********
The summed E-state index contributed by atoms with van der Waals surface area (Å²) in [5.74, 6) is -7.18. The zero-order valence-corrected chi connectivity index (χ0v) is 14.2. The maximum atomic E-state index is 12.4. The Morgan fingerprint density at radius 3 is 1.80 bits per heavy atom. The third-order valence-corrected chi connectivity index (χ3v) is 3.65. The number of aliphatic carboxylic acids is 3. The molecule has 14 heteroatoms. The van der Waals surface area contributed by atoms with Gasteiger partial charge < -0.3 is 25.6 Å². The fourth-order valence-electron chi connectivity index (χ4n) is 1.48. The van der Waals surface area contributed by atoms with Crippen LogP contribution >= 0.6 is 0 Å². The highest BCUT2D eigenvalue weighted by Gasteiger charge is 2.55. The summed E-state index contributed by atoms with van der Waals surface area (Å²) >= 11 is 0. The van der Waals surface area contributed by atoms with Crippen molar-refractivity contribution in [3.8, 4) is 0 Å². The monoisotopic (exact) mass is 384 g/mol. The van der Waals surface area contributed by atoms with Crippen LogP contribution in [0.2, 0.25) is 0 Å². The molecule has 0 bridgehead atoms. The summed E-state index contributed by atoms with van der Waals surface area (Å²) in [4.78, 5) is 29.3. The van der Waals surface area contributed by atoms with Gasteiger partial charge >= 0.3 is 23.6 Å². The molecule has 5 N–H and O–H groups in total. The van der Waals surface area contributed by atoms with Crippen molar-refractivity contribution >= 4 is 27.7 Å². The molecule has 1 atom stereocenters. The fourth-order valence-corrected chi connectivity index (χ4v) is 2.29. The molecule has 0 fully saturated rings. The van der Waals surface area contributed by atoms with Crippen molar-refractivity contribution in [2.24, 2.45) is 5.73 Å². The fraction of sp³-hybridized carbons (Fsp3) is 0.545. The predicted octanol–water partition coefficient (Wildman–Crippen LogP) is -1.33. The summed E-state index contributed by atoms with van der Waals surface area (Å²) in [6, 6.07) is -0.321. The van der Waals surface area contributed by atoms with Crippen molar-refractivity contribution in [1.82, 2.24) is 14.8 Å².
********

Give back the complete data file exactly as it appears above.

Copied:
The summed E-state index contributed by atoms with van der Waals surface area (Å²) in [5.74, 6) is -7.18. The zero-order valence-corrected chi connectivity index (χ0v) is 14.2. The maximum atomic E-state index is 12.4. The Morgan fingerprint density at radius 3 is 1.80 bits per heavy atom. The third-order valence-corrected chi connectivity index (χ3v) is 3.65. The number of aliphatic carboxylic acids is 3. The molecule has 14 heteroatoms. The van der Waals surface area contributed by atoms with Gasteiger partial charge < -0.3 is 25.6 Å². The fourth-order valence-electron chi connectivity index (χ4n) is 1.48. The van der Waals surface area contributed by atoms with Crippen LogP contribution >= 0.6 is 0 Å². The highest BCUT2D eigenvalue weighted by Gasteiger charge is 2.55. The summed E-state index contributed by atoms with van der Waals surface area (Å²) >= 11 is 0. The van der Waals surface area contributed by atoms with Crippen molar-refractivity contribution in [3.8, 4) is 0 Å². The monoisotopic (exact) mass is 384 g/mol. The van der Waals surface area contributed by atoms with Crippen LogP contribution in [0.2, 0.25) is 0 Å². The molecule has 0 bridgehead atoms. The summed E-state index contributed by atoms with van der Waals surface area (Å²) in [4.78, 5) is 29.3. The van der Waals surface area contributed by atoms with Gasteiger partial charge >= 0.3 is 23.6 Å². The molecule has 5 N–H and O–H groups in total. The van der Waals surface area contributed by atoms with Crippen molar-refractivity contribution >= 4 is 27.7 Å². The molecule has 1 atom stereocenters. The fourth-order valence-corrected chi connectivity index (χ4v) is 2.29. The molecule has 0 fully saturated rings. The van der Waals surface area contributed by atoms with Crippen molar-refractivity contribution in [2.24, 2.45) is 5.73 Å². The fraction of sp³-hybridized carbons (Fsp3) is 0.545. The predicted octanol–water partition coefficient (Wildman–Crippen LogP) is -1.33. The summed E-state index contributed by atoms with van der Waals surface area (Å²) in [6, 6.07) is -0.321. The van der Waals surface area contributed by atoms with Crippen molar-refractivity contribution in [1.82, 2.24) is 14.8 Å².